“I came to the U.S. as a political and religious — as a Christian — refugee. They oppressed me for my faith in Iran. I was stabbed in Iran,” Parsa told PJ Media in an interview on Tuesday. Then last week, he was arrested for a private conversation about his faith, handcuffed to a metal chair for four hours without water, and later charged with trespassing.

“These things might happen in other countries, oppressive dictatorships, but not in America,” the pastor said.

Parsa, a pastor at Redemptive Love Ministries International in Los Angeles, Calif., traveled to Minnesota for two days to visit two different churches. He went to the Mall of America (MOA) on Saturday, August 25, with an elder from one of the churches, and with the elder’s 14-year-old son. Shortly after entering the mall, he struck up a conversation with two Somali-American women.

“Our conversation was casual. At first, we were not talking about the gospel,” Parsa recalled. “They asked me, ‘Are you a Muslim?’ I said, ‘No, I used to be a Muslim and I’m a Christian now.’ I was telling them the story of how I converted.”

A passerby could not stand the discussion, however. “Another lady told the guard, ‘This guy is harassing us!'” MOA security came and told Parsa to stop soliciting. “I said, ‘We’re not soliciting.’ But we just left,” the pastor explained.

The pastor and his friends went into a coffee shop, bought a latte, and came out. Parsa told PJ Media he thought that would be the end of it. He was sorely mistaken.

“When we came out of the coffee shop, three guards were waiting for us, and they arrested me right there,” the pastor recalled. “They came after me and arrested me, and said, ‘You cannot talk religion here.'”

Parsa told security he was a pastor. “They told me, ‘We arrested pastors before,'” he recalled, still shocked by the answer. “It was something normal for them, they were used to it.”

Meanwhile, the two Somali-American women who wanted to hear the pastor’s story argued with the woman who reported him to security. They defended Parsa. Onlookers asked why the man was being arrested. “They said, ‘Because he’s a Christian,'” Parsa told PJ Media.

All this was bad enough, but the guards proceeded to abuse the pastor once he was in custody.

“They handcuffed both my hands to a metal chair that was bolted to the ground in a basement,” Parsa said. He said it reminded him of the KGB, the notorious secret police in the Soviet Union.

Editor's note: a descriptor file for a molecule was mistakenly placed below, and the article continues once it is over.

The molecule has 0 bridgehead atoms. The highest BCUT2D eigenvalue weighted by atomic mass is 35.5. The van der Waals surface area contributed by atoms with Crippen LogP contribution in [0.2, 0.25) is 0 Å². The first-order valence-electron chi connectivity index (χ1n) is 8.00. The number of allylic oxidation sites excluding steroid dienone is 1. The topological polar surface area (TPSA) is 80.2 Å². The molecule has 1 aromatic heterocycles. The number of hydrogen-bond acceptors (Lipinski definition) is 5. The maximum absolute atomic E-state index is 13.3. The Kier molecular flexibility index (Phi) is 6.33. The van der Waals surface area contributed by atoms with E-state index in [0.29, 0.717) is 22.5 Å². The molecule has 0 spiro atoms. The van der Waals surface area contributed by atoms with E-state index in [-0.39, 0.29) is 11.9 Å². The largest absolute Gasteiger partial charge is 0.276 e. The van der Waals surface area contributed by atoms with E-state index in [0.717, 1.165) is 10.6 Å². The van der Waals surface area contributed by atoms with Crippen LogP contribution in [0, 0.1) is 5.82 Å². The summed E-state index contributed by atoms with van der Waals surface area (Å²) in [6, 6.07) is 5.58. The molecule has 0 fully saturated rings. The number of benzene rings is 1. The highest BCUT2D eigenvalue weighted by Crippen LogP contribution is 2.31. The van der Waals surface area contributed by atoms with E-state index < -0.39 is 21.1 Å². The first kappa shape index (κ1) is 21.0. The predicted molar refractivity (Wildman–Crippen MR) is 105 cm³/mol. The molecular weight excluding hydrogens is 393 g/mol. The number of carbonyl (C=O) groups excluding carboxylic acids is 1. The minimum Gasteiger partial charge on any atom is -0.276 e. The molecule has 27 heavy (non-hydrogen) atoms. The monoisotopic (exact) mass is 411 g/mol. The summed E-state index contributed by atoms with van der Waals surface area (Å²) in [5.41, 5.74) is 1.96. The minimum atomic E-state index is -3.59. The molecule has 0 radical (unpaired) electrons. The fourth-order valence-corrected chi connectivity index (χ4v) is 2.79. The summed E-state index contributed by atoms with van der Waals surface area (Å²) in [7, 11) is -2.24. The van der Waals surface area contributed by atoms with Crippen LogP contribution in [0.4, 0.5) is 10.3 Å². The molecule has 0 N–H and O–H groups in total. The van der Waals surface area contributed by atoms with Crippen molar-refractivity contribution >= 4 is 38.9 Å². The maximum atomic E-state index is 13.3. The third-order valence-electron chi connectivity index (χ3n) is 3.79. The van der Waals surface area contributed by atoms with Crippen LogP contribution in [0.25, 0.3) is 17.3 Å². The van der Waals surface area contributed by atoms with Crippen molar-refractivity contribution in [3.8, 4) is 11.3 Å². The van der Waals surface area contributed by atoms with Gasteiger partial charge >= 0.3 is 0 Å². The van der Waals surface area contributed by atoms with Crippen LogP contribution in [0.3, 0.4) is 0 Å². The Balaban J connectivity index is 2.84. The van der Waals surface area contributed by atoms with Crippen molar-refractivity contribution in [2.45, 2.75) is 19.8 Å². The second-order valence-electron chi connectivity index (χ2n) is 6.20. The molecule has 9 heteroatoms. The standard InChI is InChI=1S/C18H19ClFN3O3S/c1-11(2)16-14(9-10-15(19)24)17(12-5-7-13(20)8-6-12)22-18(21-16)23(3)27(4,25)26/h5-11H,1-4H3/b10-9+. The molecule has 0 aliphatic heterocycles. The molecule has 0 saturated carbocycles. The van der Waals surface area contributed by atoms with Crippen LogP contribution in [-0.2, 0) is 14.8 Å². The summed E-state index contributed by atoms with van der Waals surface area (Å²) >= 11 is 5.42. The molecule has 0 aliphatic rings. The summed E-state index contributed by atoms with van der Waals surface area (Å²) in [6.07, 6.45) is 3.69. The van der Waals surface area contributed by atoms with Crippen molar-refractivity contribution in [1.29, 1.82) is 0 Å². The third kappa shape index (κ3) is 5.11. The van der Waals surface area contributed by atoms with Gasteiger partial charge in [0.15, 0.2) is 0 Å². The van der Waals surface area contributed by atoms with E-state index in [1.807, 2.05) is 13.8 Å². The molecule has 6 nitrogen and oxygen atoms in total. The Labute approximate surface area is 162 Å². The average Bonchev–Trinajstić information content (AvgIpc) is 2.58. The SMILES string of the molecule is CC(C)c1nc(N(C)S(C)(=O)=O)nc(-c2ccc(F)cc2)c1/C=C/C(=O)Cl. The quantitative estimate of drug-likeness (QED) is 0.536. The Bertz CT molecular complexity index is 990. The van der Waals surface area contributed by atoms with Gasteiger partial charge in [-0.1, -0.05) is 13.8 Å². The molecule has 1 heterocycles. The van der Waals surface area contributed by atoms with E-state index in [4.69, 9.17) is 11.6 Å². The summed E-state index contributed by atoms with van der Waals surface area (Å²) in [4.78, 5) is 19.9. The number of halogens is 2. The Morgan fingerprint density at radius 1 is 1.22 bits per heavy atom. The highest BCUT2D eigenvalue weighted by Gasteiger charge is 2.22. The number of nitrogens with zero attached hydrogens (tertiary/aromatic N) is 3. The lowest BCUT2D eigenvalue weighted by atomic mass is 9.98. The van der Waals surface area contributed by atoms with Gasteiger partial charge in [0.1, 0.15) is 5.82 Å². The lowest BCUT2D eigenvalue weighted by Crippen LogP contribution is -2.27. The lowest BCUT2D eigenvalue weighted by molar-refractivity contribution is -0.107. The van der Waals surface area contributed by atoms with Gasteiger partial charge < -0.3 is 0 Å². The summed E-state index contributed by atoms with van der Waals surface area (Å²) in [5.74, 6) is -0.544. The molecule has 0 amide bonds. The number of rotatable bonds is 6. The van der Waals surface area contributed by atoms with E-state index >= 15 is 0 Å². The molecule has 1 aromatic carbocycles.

“They began to file a report and they wanted to take my picture. I said, ‘You cannot take my picture — you arrested me wrongfully,'” the pastor recalled. “They said, ‘Then you’re going to stay here longer.'”

Later, Parsa asked for a glass of water. They refused, unless he would allow them to take his picture. He asked to go to the bathroom. Again, they refused. Shortly before the police came, his captors relented.

“He gave me half of a really small cup of water,” the pastor said. “He was trying to buy me out with that water.”

After nearly four hours, the police arrived.

“The police came to open my handcuffs, and the handcuffs were very tight. It was hurting my hands,” Parsa recalled. “The guard said, ‘I don’t think it hurts that much.'”

He suggested that the security guards treated him with special malice because he is a pastor. “I believe they treated me worse,” he insisted.

The Mall of America did not respond to PJ Media’s request for comment.

After the police took the pastor’s mugshot and fingerprints, they charged him with criminal trespassing. He paid $78 to bail himself out, and his friends picked him up at 2 a.m. While that bail amount may seem low, the pastor insisted, “Every cent is too much for something I haven’t done.”

“I’ve gone through this before — in Muslim countries I was arrested for passing out bibles,” Parsa said. “I didn’t expect that would happen in America. As a citizen in America, I have rights. They denied my basic rights.”

The pastor compared the mistreatment he suffered in Minnesota to the persecution he faced in Iran and Turkey.

“When I became a Christian, I was stabbed, I ran away from Iran. I went to Turkey for two years as a refugee. We had a church and we were passing out Bibles. I was arrested,” Parsa recounted. He mentioned Pastor Andrew Brunson, an American pastor imprisoned in Turkey and charged with terrorism. “They thought the American government was paying us to pass out bibles. I said I wish they would,” he remarked, wryly.

When at last he came to America, he was relieved. “With tears in my eyes, I was so thankful to be in America, where I can express myself, nobody can stop me or oppress me for my faith… and then this happened to me,” Parsa said.